[Editor’s note: each week during the academic year, TLPC student attorneys write blog posts on cutting edge issues as a prompt for class discussion. We’re back for Fall 2016! We also welcome your feedback via Twitter and e-mail.]
(by Caroline Jones, Colorado Law 2L)
On March 31st, 2016, the Federal Communications Commission (FCC) approved, over the dissents of Republican Commissioners O’Rielly and Pai, new rules governing the Lifeline program designed to “help low income customers afford access to the 21st Century’s vital communications network: the Internet.” The Commission’s Lifeline program was adopted in 1985 under the Ronald Reagan administration, and initially provided discounted landline telephone service for qualifying low-income households before eventually expanding to wireless service in 2005. The new rules expand the program to include broadband internet service, set minimum broadband service standards, and outline the eventual phase-out of standalone voice service in favor of voice and data bundles.
The current program is funded through the Universal Service Fund (USF) and paid for by contributions from telecommunications providers based on end-user revenues. The current subsidy provides $9.25 per month to participating carriers, who then pass on the savings to their customers.
Though the Commission has adopted safeguards such as the National Lifeline Accountability Database (NLAD) to prevent waste, fraud, and abuse in the program, the Commission has faced criticism for millions of dollars in improper Lifeline payments to a company accused of enrolling ineligible and duplicate customers. The program has faced threats to its funding from Republicans concerned with mismanagement of the program, including a narrowly-defeated House bill that would have prevented USF funds from being used for wireless phones and broadband service.
The Commission’s latest decision to expand the Lifeline program to broadband is also not without controversy. In late June, opponents filed petitions for reconsideration with the Commission voicing concerns about several aspects of the new rules. The National Association of State Utility Consumer Advocates (NASUCA), argued that the phase-out of standalone voice service would “force Lifeline customers into more expensive bundles” and that the new rules do not provide adequate assurance that those unable to afford these bundles will maintain access to basic voice service. While the current voice-only service comes at no cost to recipients, the new bundles may require additional contributions to receive service. NASUCA contends that for some, “the difference in cost between a stand-alone voice service and a bundle may be the difference between having voice service and not having voice service.”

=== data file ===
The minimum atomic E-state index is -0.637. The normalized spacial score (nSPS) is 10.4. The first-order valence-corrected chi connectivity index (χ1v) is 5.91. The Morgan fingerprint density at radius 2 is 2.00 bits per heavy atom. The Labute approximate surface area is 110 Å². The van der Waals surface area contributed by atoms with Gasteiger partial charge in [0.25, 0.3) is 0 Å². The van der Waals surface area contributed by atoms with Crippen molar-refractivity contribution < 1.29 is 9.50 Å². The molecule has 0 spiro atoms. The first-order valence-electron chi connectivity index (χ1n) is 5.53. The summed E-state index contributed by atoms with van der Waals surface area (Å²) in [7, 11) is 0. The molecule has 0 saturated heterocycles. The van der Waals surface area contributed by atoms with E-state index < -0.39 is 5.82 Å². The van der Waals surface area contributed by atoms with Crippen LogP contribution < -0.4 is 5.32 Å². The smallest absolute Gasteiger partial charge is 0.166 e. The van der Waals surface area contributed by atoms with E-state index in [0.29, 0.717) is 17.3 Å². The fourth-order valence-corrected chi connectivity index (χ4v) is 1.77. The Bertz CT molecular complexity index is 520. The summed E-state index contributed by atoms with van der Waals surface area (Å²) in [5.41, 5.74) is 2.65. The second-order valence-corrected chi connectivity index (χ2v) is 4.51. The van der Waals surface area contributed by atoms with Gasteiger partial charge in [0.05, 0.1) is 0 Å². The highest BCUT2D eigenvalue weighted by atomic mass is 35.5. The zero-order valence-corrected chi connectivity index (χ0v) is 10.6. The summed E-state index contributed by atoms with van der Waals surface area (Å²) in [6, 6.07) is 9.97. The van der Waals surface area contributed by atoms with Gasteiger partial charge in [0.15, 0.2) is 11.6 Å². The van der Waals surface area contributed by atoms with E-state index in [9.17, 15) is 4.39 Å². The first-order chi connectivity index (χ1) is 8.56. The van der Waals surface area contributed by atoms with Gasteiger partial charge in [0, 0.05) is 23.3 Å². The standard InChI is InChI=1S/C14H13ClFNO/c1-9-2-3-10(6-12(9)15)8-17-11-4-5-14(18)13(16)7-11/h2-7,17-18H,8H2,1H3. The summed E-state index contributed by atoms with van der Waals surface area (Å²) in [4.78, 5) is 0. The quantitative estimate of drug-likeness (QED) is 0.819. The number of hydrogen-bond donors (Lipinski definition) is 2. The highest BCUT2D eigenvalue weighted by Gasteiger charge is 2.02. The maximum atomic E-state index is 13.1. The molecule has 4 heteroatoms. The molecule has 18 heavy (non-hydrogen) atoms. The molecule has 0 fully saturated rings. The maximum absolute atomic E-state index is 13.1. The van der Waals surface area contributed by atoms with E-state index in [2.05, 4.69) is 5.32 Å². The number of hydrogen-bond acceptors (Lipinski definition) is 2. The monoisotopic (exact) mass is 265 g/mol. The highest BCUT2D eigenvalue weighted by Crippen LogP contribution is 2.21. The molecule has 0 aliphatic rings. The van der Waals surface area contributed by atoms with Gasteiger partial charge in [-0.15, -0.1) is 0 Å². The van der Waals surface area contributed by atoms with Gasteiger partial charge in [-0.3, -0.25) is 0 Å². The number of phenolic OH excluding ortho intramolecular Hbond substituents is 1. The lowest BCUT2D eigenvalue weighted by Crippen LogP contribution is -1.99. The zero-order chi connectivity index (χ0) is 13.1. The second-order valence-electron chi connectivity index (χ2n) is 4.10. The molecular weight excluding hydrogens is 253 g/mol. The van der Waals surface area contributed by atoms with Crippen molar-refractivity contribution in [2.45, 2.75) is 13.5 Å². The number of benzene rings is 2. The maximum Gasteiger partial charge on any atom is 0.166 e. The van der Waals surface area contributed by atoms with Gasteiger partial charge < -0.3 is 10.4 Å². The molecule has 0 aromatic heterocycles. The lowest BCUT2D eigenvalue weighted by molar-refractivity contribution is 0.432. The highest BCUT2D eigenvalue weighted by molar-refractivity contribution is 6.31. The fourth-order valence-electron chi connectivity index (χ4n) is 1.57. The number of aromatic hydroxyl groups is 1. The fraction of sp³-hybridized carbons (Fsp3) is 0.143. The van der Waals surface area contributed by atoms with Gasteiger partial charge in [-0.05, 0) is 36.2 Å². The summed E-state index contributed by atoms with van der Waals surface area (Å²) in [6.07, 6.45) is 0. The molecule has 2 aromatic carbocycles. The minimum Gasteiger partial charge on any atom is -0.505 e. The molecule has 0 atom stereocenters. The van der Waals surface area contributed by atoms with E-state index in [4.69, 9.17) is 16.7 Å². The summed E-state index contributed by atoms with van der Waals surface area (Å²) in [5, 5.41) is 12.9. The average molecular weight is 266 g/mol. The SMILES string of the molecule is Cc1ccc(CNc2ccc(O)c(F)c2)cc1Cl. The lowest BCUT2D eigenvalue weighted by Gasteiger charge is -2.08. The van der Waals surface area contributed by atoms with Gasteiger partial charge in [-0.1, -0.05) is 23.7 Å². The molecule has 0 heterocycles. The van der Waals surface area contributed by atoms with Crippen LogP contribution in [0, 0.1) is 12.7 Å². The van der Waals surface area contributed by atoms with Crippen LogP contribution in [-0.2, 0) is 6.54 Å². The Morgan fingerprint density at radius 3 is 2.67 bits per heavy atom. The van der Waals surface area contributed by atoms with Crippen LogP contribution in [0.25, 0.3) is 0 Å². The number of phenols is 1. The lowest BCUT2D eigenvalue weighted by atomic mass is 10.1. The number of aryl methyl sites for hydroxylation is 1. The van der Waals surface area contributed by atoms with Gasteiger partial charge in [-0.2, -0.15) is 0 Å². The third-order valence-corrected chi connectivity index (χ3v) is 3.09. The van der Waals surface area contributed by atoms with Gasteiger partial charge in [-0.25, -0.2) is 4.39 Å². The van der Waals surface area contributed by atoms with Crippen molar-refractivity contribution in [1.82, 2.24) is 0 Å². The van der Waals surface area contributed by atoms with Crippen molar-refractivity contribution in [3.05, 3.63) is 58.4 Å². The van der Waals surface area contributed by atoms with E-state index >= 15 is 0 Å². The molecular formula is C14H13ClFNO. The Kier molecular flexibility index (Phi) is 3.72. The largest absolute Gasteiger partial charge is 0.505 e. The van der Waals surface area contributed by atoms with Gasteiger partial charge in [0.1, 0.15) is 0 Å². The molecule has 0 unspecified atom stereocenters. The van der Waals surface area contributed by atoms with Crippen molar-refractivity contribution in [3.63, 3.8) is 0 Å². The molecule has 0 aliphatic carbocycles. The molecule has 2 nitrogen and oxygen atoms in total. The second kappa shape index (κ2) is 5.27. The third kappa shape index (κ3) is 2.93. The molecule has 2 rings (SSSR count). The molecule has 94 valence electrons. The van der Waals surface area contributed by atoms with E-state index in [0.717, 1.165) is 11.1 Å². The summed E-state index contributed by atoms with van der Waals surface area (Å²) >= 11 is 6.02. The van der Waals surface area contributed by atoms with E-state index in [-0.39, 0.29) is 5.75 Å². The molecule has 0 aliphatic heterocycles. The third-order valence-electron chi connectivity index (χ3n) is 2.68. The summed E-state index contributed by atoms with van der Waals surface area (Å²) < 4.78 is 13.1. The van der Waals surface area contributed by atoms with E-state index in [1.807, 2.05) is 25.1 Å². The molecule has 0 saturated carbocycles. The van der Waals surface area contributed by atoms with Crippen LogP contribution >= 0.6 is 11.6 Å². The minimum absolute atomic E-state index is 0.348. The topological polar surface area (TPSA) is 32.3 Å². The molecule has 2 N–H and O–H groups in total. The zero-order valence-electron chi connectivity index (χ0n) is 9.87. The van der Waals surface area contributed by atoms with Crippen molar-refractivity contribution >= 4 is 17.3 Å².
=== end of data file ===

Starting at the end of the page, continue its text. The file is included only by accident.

The Commission responded that bundling requirements ensure that the program delivers the latest available technology to its participants. It reasoned that encouraging voice-only services indefinitely is inconsistent with its duty to ensure universal service for evolving telecommunications services.
Other opponents criticize the new minimum service requirements that broadband providers must meet in order to receive program subsidies. These requirements include speeds of 10 Mbps (megabits per second) for downloads, and 1 Mbps for uploads. The Commission reasoned that these minimum service standards ensure that recipients receive the most robust services available, and that are essential for participation in today’s society. However, the Information Technology and Information Foundation (ITIF) has argued that minimum standards may hurt rural customers, as high-speed networks in less populated areas are uneconomical, and therefore may leave those potential recipients behind. Opponents suggest eliminating the minimum service standards in order to increase provider participation, leading to increased consumer choice that would drive competition and improve offerings over time.
How should the FCC respond to concerns regarding standalone voice phase-out and minimum standards? Is the Commission justified in requiring voice and data bundles to ensure participants have internet access? Or will the more expensive bundles force eligible individuals out of the program for lack of affordability? Will minimum speed requirements improve service for Lifeline recipients, or decrease consumer choice and providers’ incentives to improve offerings over time? Do concerns regarding the FCC’s management of the Lifeline program justify a scale-back of the program, or is further expansion warranted?